Politicians and law enforcement agencies, in both the US and Australia, are escalating the anti-encryption rhetoric. Sometimes, as in the San Bernardino case, they're backing it up with serious legal and budgetary muscle in a "scary way".
"You see some of this in Australia as well... the suggestion of using, like, extra-judicial and extra-legal measures to obtain the information. I think that should give everyone pause for concern, when politicians suggest that we're going to demand someone give us X, Y, or Z. If there's a court order to do so, that's a different thing," Flatgard said.
"It also fails to appreciate the technology constraints behind it, right. So giving access to an iPhone isn't the same as giving access to data that's potentially encrypted at the app level or in other ways, [or] it's not stored on-prem[ises] but is managed by someone else in an encrypted way."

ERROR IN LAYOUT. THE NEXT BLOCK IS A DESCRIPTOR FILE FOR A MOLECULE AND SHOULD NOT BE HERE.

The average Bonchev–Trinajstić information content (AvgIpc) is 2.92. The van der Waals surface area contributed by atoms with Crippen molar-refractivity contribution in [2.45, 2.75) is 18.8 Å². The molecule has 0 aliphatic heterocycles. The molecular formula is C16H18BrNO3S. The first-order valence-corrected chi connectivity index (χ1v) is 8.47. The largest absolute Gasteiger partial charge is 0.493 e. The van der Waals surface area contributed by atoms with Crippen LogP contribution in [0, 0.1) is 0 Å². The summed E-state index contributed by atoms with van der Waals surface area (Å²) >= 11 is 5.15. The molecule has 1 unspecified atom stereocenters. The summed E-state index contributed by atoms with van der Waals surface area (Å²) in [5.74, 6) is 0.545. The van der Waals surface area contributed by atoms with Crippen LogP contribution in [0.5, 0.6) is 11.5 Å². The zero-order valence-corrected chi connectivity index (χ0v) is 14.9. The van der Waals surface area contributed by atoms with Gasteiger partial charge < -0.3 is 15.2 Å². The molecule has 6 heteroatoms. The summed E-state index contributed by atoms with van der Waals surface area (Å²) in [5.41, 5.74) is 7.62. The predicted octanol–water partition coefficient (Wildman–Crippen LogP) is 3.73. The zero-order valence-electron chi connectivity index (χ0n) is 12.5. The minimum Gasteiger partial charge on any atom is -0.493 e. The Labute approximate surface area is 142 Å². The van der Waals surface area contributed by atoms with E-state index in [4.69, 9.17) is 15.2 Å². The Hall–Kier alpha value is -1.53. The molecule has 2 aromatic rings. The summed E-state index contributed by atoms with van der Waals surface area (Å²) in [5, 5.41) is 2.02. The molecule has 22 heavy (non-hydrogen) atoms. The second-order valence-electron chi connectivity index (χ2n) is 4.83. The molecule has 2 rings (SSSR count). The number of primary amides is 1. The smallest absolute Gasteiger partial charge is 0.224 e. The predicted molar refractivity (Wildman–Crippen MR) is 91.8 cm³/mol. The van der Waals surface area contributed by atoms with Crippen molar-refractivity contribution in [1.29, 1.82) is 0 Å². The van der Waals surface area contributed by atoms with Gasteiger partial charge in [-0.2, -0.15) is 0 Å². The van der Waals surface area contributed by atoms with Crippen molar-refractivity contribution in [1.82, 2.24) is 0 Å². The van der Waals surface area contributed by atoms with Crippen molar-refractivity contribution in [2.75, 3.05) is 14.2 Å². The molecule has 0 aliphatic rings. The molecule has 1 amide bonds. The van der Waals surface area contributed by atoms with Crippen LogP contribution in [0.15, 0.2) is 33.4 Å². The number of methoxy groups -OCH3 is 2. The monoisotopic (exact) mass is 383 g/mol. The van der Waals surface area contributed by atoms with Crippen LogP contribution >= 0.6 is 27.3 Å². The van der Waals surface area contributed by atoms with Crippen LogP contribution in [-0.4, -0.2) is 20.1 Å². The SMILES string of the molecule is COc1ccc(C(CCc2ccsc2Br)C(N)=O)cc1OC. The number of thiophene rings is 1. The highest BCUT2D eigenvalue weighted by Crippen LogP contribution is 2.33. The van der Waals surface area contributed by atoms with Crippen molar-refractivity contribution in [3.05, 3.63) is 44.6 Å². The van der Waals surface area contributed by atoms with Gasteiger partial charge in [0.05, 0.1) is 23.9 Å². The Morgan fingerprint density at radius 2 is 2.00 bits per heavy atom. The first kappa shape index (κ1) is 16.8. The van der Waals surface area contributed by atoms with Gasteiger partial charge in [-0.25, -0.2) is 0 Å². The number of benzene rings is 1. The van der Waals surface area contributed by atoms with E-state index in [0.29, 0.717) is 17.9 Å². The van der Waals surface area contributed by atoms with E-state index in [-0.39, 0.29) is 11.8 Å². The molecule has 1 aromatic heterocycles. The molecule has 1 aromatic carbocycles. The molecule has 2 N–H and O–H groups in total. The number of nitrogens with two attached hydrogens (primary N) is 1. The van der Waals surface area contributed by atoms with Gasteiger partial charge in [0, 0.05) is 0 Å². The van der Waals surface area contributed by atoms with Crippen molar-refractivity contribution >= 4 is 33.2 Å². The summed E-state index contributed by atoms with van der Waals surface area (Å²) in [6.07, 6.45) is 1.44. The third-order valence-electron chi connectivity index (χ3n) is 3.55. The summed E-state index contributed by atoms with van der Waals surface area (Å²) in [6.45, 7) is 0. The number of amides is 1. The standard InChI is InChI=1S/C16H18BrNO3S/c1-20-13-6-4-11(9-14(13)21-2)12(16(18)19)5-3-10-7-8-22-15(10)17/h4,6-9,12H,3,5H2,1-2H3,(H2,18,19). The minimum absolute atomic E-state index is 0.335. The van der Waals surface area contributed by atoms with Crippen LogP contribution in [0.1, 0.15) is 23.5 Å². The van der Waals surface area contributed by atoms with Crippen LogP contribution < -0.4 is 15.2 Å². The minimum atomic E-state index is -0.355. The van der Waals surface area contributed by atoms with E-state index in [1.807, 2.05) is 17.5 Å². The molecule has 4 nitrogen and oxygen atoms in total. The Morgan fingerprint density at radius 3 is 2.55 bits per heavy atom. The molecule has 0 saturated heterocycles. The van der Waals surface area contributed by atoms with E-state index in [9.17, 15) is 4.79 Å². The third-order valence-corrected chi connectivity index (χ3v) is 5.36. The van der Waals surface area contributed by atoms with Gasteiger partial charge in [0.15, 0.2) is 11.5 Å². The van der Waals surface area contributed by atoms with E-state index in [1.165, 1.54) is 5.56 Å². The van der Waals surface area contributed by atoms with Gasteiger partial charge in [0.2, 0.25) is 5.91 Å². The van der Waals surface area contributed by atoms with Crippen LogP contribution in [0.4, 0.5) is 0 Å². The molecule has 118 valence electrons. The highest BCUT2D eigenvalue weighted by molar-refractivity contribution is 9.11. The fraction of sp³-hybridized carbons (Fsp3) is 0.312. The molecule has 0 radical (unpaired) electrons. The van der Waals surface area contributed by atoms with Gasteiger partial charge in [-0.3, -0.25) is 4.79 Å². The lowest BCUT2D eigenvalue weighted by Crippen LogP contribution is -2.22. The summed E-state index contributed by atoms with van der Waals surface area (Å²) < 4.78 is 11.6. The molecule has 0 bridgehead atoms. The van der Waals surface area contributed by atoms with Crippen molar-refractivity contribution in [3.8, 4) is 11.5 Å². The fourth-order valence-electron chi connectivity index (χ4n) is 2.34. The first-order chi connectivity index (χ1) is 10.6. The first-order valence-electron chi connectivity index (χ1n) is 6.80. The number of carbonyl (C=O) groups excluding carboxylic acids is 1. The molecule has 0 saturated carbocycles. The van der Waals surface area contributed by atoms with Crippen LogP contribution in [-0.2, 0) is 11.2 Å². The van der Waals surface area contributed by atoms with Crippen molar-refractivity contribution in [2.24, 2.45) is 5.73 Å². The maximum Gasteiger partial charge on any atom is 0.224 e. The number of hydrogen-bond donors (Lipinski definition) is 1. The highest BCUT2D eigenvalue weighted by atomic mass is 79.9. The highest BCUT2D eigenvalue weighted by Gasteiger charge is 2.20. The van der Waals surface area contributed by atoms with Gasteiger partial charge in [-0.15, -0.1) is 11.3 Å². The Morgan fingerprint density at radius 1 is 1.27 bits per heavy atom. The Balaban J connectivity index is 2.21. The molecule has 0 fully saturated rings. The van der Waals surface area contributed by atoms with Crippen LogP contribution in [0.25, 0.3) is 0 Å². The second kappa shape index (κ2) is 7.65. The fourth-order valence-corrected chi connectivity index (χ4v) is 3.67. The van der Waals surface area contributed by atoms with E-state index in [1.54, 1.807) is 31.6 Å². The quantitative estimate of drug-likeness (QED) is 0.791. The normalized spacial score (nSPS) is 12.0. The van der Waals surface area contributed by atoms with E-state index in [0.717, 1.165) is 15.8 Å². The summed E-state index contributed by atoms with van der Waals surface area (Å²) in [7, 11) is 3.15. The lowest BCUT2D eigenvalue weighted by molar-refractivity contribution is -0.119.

It also fails to appreciate that most encrypted messaging apps are built on open-source software.
"Being able to regulate the software marketplace seems incredibly difficult," Flatgard said. People that are trying to do bad things aren't idiots, and will roll their own messaging apps.
Indeed, just a week after Turnbull's speech, a browser-based messaging app appeared at brandis.io. It's named, of course, after Australia's favourite attorney-general, Senator George Brandis QC.
What this leads to, said Flatgard, is that as the conversation progresses, the solution space shrinks. "[It's] us basically saying, 'Well then you have to use approved domestic software, [and] data has to be localised'.
"At the end of the day, that sounds a lot like how China, for instance, regulates the use of some of these technologies."
US deputy attorney general just called for 'responsible encryption.' Don't fall for it.
You only need to look at the past year of data breaches, leaks, and exposures to see that some of the most precious national security and technological secrets in the US aren't safe.